Homeownership comes with a myriad of responsibilities. But a homeowner’s No. 1 duty is to always keep their home in tip-top shape. Cold weather, natural disasters and even the passage of time can all have dire consequences for your home and could impact the resale value when it’s time to move to a different address.
According to a 2018 survey completed by Nerdwallet that polled 1,400 homeowners about the value of their home, more than 60% of U.S. homeowners believe the value of their home will continue to rise over the next decade. But it’s essential to have a plan when it’s time to sell your home and move on to the next.
Just the simplest of changes can transform your home into the perfect purchase for the next buyer.
Using data from industry publication Remodeling, which compiled the national average of cost versus value for remodeling projects, and the 2018 Remodeling Impact Report from the National Association of Realtors, we found a few projects that are bound to increase resale value.
It’s important to have a home inspector complete a routine inventory of your home. Inspections can reveal dangerous contaminants in your home, like black mold, and tell you in advance of potential problems that could cost you down the line. Proof of inspection also tells a potential buyer that you care about the upkeep of your home.
For the big things, personal loans, credit cards and home equity loans can be used to pay for renovations that will increase the value of your home. But if you’re hoping to start saving money, even the smallest of investments can go a long way. Replacing counter knobs around the home, updating the washer and dryer, or installing a new dishwasher are all small-scale, efficient solutions that won’t cost you a fortune but will still result in a positive outcome.
A fresh layer of paint brings life into a home, helping rooms appear more updated and clean. Aim for neutral colors — like white, beige or gray — that can match any furniture or appliance color for new owners.
The more square footage your home has, the higher it can be valued. Usable square footage equates to liveable space, and there’s plenty you can do to increase the space in your home. Add an extra bathroom or turn a space into a family room to give potential buyers more square footage to play with. A midrange master suite addition cost approximately $130,968 in 2019, and the resale value was about $77,785. More than 59% of the amount spent was regained.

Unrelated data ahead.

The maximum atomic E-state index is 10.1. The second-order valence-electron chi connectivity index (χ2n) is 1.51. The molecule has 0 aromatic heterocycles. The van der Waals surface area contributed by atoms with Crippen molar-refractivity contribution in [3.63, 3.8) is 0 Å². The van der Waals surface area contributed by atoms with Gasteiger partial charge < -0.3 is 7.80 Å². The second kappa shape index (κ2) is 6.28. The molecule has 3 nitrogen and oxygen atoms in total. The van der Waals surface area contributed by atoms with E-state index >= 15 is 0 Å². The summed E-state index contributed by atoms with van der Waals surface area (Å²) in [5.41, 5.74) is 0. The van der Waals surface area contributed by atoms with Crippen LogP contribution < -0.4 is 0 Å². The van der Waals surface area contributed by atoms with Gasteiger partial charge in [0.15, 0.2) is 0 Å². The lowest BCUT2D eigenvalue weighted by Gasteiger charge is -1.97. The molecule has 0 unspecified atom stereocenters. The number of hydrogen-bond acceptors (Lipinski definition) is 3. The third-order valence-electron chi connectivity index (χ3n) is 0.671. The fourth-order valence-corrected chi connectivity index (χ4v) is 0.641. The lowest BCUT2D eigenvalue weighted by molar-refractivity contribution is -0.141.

An outdated bathroom can prevent a property from reaching its highest value. And because they’re high-traffic areas, bathrooms often suffer the most damage. Upgrades to a bathroom can range from simple to complex, but each improvement adds value to your home. Midrange bathroom additions, like pressure-balanced faucets, vanity tops with molded sinks, fiberglass showers and a mirrored medicine cabinet, cost an average of $47,427 in 2019, but the resale value was $28,726, meaning more than 60% of the cost was recouped.
Because the kitchen is one of the first rooms that guests and potential buyers view, its appearance could easily make or break a home sale. Luckily, other than the bathroom, it’s a space that benefits the most from even the smallest upgrades. Start by keeping the kitchen clean — it’s one of the dirtiest places in the home. Consider adding new tiles or stainless steel appliances, hang a pot rack or a wine bottle holder and if you can afford to splurge, add a rolling island. Midrange kitchen remodeling cost an average of $66,196 in 2019, but homeowners recouped more than 62% of that price in the resale value.
Flooring matters when trying to sell your home. According to realtor.com, wood flooring is the best for resale value, with homeowners receiving between 70% and 80% return on their investment. If you have carpet in your home, consider stripping it in favor of hardwood flooring. It’s easier to clean in the case of spills and can be polished for a pristine look. Bonus: it gives potential buyers more decorating opportunities thanks to its neutral coloring.
Think to yourself; when someone pulls up to my home, what will they see? If it’s a rundown home that needs serious repair, you have some work to do. Even if the inside of your home is the most luxurious spot on the block, a potential buyer will be less likely to step into your home, and its value will decrease. If working on your home from the inside out sounds too hectic, try starting from the outside in.
The first thing a potential buyer sees when they visit a new home is the outdoor landscaping. If your grass is brittle, bushes are untrimmed or your plants are dead, guests will wonder whether they’ve accidentally stumbled upon a chilling abandoned place. According to the 2018 Remodeling Impact Report from the National Association of Realtors, upgraded landscaping was one of the projects that most increased consumers’ desire to be at home.